Innovation can come from all parts of the business. When selecting a hackathon topic, get stakeholders from multiple teams on the same page. Ask those team leads to appoint a lieutenant from each discipline to be your day-to-day contact and lead the details. Successful hackathons involve cross-disciplinary teams. Drive participation across development, design, content and marketing.
While developers may be responsible for a functioning prototype, designers are the ones who bring their idea to life. Add marketers to the mix, and your post-hackathon presentations will be as polished as a new business pitch. Involving marketing in hackathons also helps increase the likelihood that the concepts or prototypes created will see the light of day.
We let our hackathon teams know upfront that we will be filming, photographing, and leveraging prototypes for new business efforts. The fact that their creations could have real-world implications adds an extra element of excitement for our hackathon participants. But whatever you do, do NOT lie. If you make promises to your volunteers, you better be ready to keep them. Otherwise, you’ll only have yourself to blame when interest begins to wane.
5. Make it competitive
Bragging rights matter. Put some competitive spin on your hackathon with polls, winners and prizes. Have your contestants pitch their ideas to the rest of the company once the hackathon is complete. Then, have everyone in the company vote on their favorite execution. Reward the winner with a fun prize, like a job perk or a 3D-printed trophy.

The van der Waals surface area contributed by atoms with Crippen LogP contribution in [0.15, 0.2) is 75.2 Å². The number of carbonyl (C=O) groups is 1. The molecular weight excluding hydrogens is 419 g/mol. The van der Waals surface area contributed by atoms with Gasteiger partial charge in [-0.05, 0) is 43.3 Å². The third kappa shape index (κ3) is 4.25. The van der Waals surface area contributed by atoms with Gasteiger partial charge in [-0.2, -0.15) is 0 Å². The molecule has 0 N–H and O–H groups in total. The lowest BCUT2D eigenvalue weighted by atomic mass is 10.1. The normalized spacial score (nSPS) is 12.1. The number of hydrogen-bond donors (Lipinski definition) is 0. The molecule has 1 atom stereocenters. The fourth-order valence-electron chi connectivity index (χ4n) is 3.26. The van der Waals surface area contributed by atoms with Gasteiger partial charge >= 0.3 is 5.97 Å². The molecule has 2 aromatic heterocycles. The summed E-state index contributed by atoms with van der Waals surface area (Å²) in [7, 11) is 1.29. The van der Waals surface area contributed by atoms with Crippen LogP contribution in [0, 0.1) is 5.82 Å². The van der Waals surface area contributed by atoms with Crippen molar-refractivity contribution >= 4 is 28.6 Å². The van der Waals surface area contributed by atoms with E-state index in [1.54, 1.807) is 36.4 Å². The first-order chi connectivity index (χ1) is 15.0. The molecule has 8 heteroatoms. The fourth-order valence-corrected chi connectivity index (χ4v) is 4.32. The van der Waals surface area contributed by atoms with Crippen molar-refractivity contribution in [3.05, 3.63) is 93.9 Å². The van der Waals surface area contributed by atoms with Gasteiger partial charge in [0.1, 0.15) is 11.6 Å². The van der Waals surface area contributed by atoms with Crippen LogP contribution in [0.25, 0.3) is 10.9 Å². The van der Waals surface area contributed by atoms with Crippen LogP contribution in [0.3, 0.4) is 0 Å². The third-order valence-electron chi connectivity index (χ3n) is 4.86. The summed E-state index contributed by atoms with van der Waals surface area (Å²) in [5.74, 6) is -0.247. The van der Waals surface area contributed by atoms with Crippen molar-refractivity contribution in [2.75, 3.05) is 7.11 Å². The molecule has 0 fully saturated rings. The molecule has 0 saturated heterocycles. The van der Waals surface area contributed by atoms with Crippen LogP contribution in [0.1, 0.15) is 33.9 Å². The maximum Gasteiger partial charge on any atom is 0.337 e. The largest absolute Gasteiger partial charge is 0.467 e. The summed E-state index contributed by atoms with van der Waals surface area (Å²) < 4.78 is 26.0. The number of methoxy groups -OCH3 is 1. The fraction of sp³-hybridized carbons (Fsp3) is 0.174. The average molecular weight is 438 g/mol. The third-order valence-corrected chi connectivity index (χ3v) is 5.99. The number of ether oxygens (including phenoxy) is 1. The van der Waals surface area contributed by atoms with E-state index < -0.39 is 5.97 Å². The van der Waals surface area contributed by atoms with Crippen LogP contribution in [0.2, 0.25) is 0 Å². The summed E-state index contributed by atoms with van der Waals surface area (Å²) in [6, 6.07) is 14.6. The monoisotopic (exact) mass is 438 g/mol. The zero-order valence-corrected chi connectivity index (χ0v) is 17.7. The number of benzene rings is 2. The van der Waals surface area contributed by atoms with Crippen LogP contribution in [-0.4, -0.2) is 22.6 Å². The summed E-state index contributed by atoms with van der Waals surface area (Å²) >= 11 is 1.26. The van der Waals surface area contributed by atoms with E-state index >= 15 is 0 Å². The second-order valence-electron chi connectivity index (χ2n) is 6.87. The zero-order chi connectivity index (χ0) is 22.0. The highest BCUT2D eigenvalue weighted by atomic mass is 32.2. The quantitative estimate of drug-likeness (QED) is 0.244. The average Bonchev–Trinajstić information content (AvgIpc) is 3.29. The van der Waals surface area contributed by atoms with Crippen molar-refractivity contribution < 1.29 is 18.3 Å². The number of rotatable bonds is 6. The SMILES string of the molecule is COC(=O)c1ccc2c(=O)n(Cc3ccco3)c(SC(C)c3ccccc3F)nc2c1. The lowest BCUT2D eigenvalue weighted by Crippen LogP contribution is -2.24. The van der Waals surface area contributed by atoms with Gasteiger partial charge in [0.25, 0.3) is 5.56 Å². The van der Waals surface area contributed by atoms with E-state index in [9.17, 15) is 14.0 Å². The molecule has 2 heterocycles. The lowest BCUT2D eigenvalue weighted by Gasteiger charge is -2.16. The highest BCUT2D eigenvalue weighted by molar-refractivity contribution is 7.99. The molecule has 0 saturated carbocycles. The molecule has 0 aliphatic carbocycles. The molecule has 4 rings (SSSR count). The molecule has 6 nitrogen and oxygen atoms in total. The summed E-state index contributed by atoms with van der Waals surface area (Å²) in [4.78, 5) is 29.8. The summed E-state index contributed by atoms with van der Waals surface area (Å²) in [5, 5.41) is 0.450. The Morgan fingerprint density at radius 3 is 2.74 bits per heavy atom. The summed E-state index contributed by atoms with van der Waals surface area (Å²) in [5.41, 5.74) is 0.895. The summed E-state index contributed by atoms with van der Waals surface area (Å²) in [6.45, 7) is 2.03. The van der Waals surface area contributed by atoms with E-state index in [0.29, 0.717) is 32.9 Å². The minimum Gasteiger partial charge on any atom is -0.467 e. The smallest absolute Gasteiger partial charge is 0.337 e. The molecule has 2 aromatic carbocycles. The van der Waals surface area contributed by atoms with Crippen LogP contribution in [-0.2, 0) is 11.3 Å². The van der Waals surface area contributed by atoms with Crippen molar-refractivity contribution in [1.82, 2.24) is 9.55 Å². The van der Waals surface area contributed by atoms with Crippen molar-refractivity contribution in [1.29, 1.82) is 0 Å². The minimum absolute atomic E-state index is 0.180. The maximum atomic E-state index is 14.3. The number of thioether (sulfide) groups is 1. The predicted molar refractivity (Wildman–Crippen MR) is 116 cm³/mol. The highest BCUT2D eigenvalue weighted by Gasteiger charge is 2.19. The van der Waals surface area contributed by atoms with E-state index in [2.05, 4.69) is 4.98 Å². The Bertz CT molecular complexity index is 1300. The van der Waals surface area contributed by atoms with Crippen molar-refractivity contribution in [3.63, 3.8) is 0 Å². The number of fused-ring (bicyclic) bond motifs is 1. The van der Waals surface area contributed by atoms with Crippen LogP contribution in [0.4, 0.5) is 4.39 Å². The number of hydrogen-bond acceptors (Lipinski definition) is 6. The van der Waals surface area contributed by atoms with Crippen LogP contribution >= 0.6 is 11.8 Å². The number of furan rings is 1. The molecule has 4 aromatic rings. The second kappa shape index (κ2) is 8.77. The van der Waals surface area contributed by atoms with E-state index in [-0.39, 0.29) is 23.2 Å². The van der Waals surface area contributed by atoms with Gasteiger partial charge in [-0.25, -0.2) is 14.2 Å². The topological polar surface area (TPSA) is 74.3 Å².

6. Keep the excitement alive until the next event
Don’t let the buzz of a hackathon end once everyone leaves the office. Give the results a home to live on and evolve. Post-hackathon, we host a Demo Day, which gives teams that participated a chance to show-off internally and practice their presentation skills. It’s also a great way to build rapport internally as an “expert” in the eyes of other employees. In addition to Demo Day, we tape the events and presentations for those who missed out on the festivities—or for any participant who would like to relive the moment.
We then host the video on our internal G+ community, giving everyone a great opportunity to find, watch and comment on the video. Platforms like G+ are also a great way to make announcements about upcoming events and recruit participants. We’ve even seen some teams create subcommunities within our G+ Intranet, allowing them brainstorm and discuss how they plan on approaching the next hackathon assignment. With the number of attendees increasing each event, it became very clear that If you build a tribe of passionate folks centered around a particular topic, others will come.
7. Go for it!
You’ve studied the tech. You’ve purchased all the components. You’ve prepped the participants. You’ve ordered the snacks. You’ve alerted the marketers. And, your MakerBot is currently printing a sweet hackathon trophy. All that’s left is to put it in action and watch the innovation and employee satisfaction of your company hit an all time high.